Tuesday, 31 January 2017

Hairy George

Welcome to the shadowy and not-so-shadowy space behind Sally's books. If you're not familiar with this blog, scroll down to see what it's all about.
 Hairy George (Post 31)

 One of my writing habits is networlding, the process by which elements from one book, or series of books, appear in otherwise unrelated stories. I love networlding and indulge in it whenever I can. I've waited for decades for someone to write to me (or even to ask me in a workshop) how this book and that book are related, but as far as I'm aware no one outside my family has ever noticed the links. 

Regular readers of this blog may remember Post 16, Another Good Friend, in which a teenager named Dominic plays a part in a four-hander about high school kids writing a musical play for their school production. Dominic appears in the sequel, All the Sea Between and also in an otherwise unrelated book called The Magician's Box. Amber, another of the teens, plays roles in Down River, Time Off and Winter Spring Garden. They all crop up under other names in Peri. The musical play the kids write has elements in common with Post 8, Anna's Own and the author who helps with the play had a major role in a book named Out of Time aka Operation EVATrans which was never published. That's just one version of networlding; linking books through characters in such a way that most of the titles are not sequels or even in the same series. Only the most vigilant reader (or completist) would spot all the connecting points. 

Hairy George (2001) was one of those cases, and, as in the game Seven Degrees of Kevin Bacon, this bonsai novel links with Dominic and Amber's reality as well as with Post 13's Three Missing Days and even with another set of books called Blue Gold and Spiral Stairs. Until I wrote this post I had no idea just how tangled the threads were in my networlding.

Hairy George is the story of a sensible boy named Max Drake. Max enjoys indoor habits such as reading and who is mildly addicted to apples. His mother, a free spirit, decides he needs adventure in his life, so she removes him from his comfort zone to take part in a camel trek along with Aunt Jessica. (The inspiration for that came ultimately from my one and only ride on a camel, partaken of at Ulverstone Show.)  Mum and Aunt Jessica get elegant camels named Lasseter (in a nod to Lassiter's Reef) and Stormchild, while our hero Max, a late booking to the camel trek, is mounted on a creature named Hairy George.

George encounters wild camels and makes a run for it. Only quick thinking and a bag of apples gets George and our hero back to civilisation.

The idea of luring George with apples probably originated in stories I was told as a child about my grandmother who used buckets of apples to move reluctant pigs.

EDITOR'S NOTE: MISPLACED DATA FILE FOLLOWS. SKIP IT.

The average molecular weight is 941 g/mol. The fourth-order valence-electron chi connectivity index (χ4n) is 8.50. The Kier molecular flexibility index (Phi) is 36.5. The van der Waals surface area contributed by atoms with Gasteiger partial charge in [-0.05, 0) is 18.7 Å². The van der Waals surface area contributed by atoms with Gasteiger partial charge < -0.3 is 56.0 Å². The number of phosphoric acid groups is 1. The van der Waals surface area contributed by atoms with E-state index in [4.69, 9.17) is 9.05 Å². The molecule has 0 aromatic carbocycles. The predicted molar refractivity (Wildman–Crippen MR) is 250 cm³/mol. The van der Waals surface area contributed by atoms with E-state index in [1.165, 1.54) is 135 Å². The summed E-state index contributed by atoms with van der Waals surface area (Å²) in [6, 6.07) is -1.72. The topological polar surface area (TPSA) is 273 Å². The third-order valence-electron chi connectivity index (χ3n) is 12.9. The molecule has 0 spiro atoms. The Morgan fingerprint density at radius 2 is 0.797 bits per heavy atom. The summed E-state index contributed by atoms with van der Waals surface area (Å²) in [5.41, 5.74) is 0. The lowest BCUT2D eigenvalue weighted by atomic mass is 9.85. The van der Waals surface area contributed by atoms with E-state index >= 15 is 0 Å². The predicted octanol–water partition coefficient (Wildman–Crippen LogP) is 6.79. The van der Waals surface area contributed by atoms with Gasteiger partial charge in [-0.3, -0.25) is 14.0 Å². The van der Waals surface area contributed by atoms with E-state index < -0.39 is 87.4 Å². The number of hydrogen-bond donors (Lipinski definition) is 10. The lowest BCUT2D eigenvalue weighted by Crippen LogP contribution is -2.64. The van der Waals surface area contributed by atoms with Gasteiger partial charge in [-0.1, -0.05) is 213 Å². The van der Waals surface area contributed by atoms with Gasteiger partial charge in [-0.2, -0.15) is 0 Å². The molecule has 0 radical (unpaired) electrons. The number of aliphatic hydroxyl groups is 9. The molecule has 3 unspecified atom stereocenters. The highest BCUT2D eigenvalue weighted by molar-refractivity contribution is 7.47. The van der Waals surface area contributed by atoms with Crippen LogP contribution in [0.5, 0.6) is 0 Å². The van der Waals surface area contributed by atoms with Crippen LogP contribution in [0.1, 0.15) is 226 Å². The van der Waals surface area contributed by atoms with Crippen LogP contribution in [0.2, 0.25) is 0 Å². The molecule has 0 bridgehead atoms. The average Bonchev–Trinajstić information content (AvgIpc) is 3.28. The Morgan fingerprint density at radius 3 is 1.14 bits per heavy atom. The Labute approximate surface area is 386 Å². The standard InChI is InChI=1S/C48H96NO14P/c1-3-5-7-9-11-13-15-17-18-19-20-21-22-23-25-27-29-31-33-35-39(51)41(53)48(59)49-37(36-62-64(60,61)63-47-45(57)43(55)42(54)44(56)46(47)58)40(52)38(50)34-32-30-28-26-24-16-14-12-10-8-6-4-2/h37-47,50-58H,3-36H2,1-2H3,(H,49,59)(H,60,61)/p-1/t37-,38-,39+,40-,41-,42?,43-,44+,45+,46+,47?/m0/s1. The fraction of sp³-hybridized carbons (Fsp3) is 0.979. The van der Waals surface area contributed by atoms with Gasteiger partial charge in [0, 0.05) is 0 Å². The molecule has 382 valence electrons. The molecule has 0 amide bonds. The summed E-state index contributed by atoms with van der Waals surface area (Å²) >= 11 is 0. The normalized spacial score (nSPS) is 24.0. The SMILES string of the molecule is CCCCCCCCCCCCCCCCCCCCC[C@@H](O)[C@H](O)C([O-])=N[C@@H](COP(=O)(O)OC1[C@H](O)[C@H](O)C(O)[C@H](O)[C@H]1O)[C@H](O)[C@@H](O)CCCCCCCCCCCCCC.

So, how does this story networld in with the others I mentioned? Well, the camel trek is run by a company called Case Travel, and the personnel are Juliana Case and her daughter-in-law Lori. They come from the town of Bandinangi. 

Three Missing Days is one of the Bandinangi Books series. 

The Magician's Box is not directly part of that series, but an off-stage character is described as having come from --you guessed it--Bandinangi. 

Dominic from Another Good Friend played a part in The Magician's Box and because he later goes to school with Amber from the Down River series the whole net hooks into place. 

Case Travel, incidentally, features in a story called Serendipity and the narrator of that story plays a part in another other of the Bandinangi Books; One Weird Week. So round we go again.

What's the deal with Bandinangi and why does it keep popping up in different books? Well, after it formed the setting for Three Missing Days with its upside-down page (did I mention that in the relevant blog post? If not, I'll go back and put it in...) it was established in my mind as a place where the slightly-odd might easily happen. I never established why. Maybe it was built over a rift (no... that's Torchwood) , or perhaps there was a bit of odd magic lying about in soil (no... that's Xanth). Maybe it was settled by a lot of slightly-related and magically-talented people. Who knows? However it happened, it remains a useful in-joke for me; if anything weird happens in one of my books, I can always hint that one or more of the characters has connections with Bandinangi. 

Bandinangi is pronounced Band-in-ang-ee, with a hard "G" as in "anger". Yes. Really. And yes, I insist upon that. Why? Because an editor once informed me I was pronouncing one of my character names incorrectly. Considering I made up the name I thought I should know. 

This has been your introduction to the concept of networlding which appears again in a couple of my how-to books which no doubt will form other posts in the coming months.

About the Blog

Sally is Sally Odgers; author, manuscript assessor, editor, anthologist and reader. (Sally is me, by the way, and I am lots of other things too, but these are the relevant ones for now.)

The goal for 2017 is to write a post a day profiling the background behind one of my books; how it came to be written, what it's about, and any things of note that happened along the way. If you're an author, an aspiring author, a reader or just someone who enjoys windows into worlds, you might find this fun. This preamble will be pasted to the top of each post, so feel free to skip it in future.

The books are not in any special order, but will be assigned approximate dates, and pictures, where they exist. 

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